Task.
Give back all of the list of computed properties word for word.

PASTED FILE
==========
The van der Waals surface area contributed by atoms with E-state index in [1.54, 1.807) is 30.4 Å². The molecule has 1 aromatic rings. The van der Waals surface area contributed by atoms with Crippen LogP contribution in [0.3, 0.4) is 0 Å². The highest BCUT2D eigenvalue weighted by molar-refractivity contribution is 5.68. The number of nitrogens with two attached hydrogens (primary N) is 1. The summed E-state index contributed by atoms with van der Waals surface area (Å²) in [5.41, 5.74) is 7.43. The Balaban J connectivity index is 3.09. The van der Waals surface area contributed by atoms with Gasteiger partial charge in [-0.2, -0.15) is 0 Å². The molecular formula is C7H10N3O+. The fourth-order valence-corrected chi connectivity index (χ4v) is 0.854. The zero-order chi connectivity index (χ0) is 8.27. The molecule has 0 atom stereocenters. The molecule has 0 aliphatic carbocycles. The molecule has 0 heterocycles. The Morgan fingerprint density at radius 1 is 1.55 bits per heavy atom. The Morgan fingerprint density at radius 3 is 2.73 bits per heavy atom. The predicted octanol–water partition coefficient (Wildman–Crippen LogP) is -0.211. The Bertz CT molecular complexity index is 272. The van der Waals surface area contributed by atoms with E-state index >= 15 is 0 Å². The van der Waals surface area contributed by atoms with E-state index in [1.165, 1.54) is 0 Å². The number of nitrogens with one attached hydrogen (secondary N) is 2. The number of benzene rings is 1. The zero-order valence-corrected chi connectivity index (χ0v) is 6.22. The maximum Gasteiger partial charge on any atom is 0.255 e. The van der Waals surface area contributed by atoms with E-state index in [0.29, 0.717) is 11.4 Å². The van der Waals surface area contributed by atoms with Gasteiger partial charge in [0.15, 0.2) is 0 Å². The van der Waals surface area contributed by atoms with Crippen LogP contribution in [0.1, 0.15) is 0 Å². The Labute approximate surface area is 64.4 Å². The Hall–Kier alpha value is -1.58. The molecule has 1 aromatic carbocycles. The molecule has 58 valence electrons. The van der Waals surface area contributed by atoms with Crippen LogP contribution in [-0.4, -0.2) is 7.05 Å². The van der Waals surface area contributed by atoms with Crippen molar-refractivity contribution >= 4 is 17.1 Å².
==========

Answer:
The van der Waals surface area contributed by atoms with E-state index in [1.54, 1.807) is 30.4 Å². The molecule has 1 aromatic rings. The van der Waals surface area contributed by atoms with Crippen LogP contribution in [0.3, 0.4) is 0 Å². The highest BCUT2D eigenvalue weighted by molar-refractivity contribution is 5.68. The number of nitrogens with two attached hydrogens (primary N) is 1. The summed E-state index contributed by atoms with van der Waals surface area (Å²) in [5.41, 5.74) is 7.43. The Balaban J connectivity index is 3.09. The van der Waals surface area contributed by atoms with Gasteiger partial charge in [-0.2, -0.15) is 0 Å². The molecular formula is C7H10N3O+. The fourth-order valence-corrected chi connectivity index (χ4v) is 0.854. The zero-order chi connectivity index (χ0) is 8.27. The molecule has 0 atom stereocenters. The molecule has 0 aliphatic carbocycles. The molecule has 0 heterocycles. The Morgan fingerprint density at radius 1 is 1.55 bits per heavy atom. The Morgan fingerprint density at radius 3 is 2.73 bits per heavy atom. The predicted octanol–water partition coefficient (Wildman–Crippen LogP) is -0.211. The Bertz CT molecular complexity index is 272. The van der Waals surface area contributed by atoms with E-state index >= 15 is 0 Å². The van der Waals surface area contributed by atoms with E-state index in [1.165, 1.54) is 0 Å². The number of nitrogens with one attached hydrogen (secondary N) is 2. The number of benzene rings is 1. The zero-order valence-corrected chi connectivity index (χ0v) is 6.22. The maximum Gasteiger partial charge on any atom is 0.255 e. The van der Waals surface area contributed by atoms with E-state index in [0.29, 0.717) is 11.4 Å². The van der Waals surface area contributed by atoms with Gasteiger partial charge in [0.15, 0.2) is 0 Å². The van der Waals surface area contributed by atoms with Crippen LogP contribution in [0.1, 0.15) is 0 Å². The Labute approximate surface area is 64.4 Å². The Hall–Kier alpha value is -1.58. The molecule has 1 aromatic carbocycles. The molecule has 58 valence electrons. The van der Waals surface area contributed by atoms with Crippen LogP contribution in [-0.4, -0.2) is 7.05 Å². The van der Waals surface area contributed by atoms with Crippen molar-refractivity contribution >= 4 is 17.1 Å².